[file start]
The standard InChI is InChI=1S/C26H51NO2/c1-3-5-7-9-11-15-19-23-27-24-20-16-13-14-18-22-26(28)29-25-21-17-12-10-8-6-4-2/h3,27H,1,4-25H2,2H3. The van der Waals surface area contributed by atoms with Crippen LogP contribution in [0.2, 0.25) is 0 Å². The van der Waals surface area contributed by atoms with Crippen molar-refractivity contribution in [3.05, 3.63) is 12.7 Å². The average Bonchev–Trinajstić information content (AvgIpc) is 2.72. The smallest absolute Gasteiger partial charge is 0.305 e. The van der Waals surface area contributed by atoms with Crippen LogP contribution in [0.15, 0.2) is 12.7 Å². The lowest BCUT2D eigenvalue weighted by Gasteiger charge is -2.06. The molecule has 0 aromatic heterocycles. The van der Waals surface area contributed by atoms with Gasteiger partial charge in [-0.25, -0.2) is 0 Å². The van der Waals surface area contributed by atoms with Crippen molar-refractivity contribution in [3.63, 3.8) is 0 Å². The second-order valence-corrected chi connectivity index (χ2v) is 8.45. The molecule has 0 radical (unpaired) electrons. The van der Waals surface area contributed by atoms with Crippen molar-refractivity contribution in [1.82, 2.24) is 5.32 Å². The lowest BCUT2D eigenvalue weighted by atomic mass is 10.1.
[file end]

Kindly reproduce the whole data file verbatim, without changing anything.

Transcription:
The standard InChI is InChI=1S/C26H51NO2/c1-3-5-7-9-11-15-19-23-27-24-20-16-13-14-18-22-26(28)29-25-21-17-12-10-8-6-4-2/h3,27H,1,4-25H2,2H3. The van der Waals surface area contributed by atoms with Crippen LogP contribution in [0.2, 0.25) is 0 Å². The van der Waals surface area contributed by atoms with Crippen molar-refractivity contribution in [3.05, 3.63) is 12.7 Å². The average Bonchev–Trinajstić information content (AvgIpc) is 2.72. The smallest absolute Gasteiger partial charge is 0.305 e. The van der Waals surface area contributed by atoms with Crippen LogP contribution in [0.15, 0.2) is 12.7 Å². The lowest BCUT2D eigenvalue weighted by Gasteiger charge is -2.06. The molecule has 0 aromatic heterocycles. The van der Waals surface area contributed by atoms with Gasteiger partial charge in [-0.25, -0.2) is 0 Å². The van der Waals surface area contributed by atoms with Crippen molar-refractivity contribution in [3.63, 3.8) is 0 Å². The second-order valence-corrected chi connectivity index (χ2v) is 8.45. The molecule has 0 radical (unpaired) electrons. The van der Waals surface area contributed by atoms with Crippen molar-refractivity contribution in [1.82, 2.24) is 5.32 Å². The lowest BCUT2D eigenvalue weighted by atomic mass is 10.1.